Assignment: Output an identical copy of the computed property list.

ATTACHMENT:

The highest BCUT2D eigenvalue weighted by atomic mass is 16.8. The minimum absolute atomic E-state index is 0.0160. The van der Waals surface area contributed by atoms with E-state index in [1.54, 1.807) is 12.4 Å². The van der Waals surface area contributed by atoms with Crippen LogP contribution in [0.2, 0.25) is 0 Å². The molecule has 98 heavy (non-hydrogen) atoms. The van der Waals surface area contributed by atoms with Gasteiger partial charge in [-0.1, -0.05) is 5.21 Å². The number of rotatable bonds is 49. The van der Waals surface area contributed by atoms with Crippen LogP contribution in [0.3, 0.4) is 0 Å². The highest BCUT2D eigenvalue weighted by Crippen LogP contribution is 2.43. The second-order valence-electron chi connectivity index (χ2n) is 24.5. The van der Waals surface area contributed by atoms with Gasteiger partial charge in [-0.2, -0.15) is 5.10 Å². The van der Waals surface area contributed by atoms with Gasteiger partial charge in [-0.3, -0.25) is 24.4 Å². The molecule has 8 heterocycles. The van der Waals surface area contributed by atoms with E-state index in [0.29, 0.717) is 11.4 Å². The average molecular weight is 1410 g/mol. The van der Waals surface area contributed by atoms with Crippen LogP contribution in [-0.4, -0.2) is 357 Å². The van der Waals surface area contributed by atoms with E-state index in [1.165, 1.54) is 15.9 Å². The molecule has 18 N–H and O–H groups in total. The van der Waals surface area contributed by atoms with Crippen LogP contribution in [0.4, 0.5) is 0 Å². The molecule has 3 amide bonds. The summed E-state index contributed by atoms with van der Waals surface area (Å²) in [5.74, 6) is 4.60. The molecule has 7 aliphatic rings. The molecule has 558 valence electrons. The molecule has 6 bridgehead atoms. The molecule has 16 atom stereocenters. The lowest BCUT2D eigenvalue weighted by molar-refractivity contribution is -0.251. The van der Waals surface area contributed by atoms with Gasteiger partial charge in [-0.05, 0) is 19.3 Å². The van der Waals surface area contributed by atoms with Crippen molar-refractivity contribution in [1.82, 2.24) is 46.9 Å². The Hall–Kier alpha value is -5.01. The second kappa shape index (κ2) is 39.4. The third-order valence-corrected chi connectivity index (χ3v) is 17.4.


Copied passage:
The highest BCUT2D eigenvalue weighted by atomic mass is 16.8. The minimum absolute atomic E-state index is 0.0160. The van der Waals surface area contributed by atoms with E-state index in [1.54, 1.807) is 12.4 Å². The van der Waals surface area contributed by atoms with Crippen LogP contribution in [0.2, 0.25) is 0 Å². The molecule has 98 heavy (non-hydrogen) atoms. The van der Waals surface area contributed by atoms with Gasteiger partial charge in [-0.1, -0.05) is 5.21 Å². The number of rotatable bonds is 49. The van der Waals surface area contributed by atoms with Crippen LogP contribution in [0.3, 0.4) is 0 Å². The highest BCUT2D eigenvalue weighted by Crippen LogP contribution is 2.43. The second-order valence-electron chi connectivity index (χ2n) is 24.5. The van der Waals surface area contributed by atoms with Gasteiger partial charge in [-0.2, -0.15) is 5.10 Å². The van der Waals surface area contributed by atoms with Gasteiger partial charge in [-0.3, -0.25) is 24.4 Å². The molecule has 8 heterocycles. The van der Waals surface area contributed by atoms with E-state index in [0.29, 0.717) is 11.4 Å². The average molecular weight is 1410 g/mol. The van der Waals surface area contributed by atoms with Crippen LogP contribution in [-0.4, -0.2) is 357 Å². The van der Waals surface area contributed by atoms with E-state index in [1.165, 1.54) is 15.9 Å². The molecule has 18 N–H and O–H groups in total. The van der Waals surface area contributed by atoms with Crippen LogP contribution in [0.4, 0.5) is 0 Å². The molecule has 3 amide bonds. The summed E-state index contributed by atoms with van der Waals surface area (Å²) in [5.74, 6) is 4.60. The molecule has 7 aliphatic rings. The molecule has 558 valence electrons. The molecule has 6 bridgehead atoms. The molecule has 16 atom stereocenters. The lowest BCUT2D eigenvalue weighted by molar-refractivity contribution is -0.251. The van der Waals surface area contributed by atoms with Gasteiger partial charge in [-0.05, 0) is 19.3 Å². The van der Waals surface area contributed by atoms with Crippen molar-refractivity contribution in [1.82, 2.24) is 46.9 Å². The Hall–Kier alpha value is -5.01. The second kappa shape index (κ2) is 39.4. The third-order valence-corrected chi connectivity index (χ3v) is 17.4.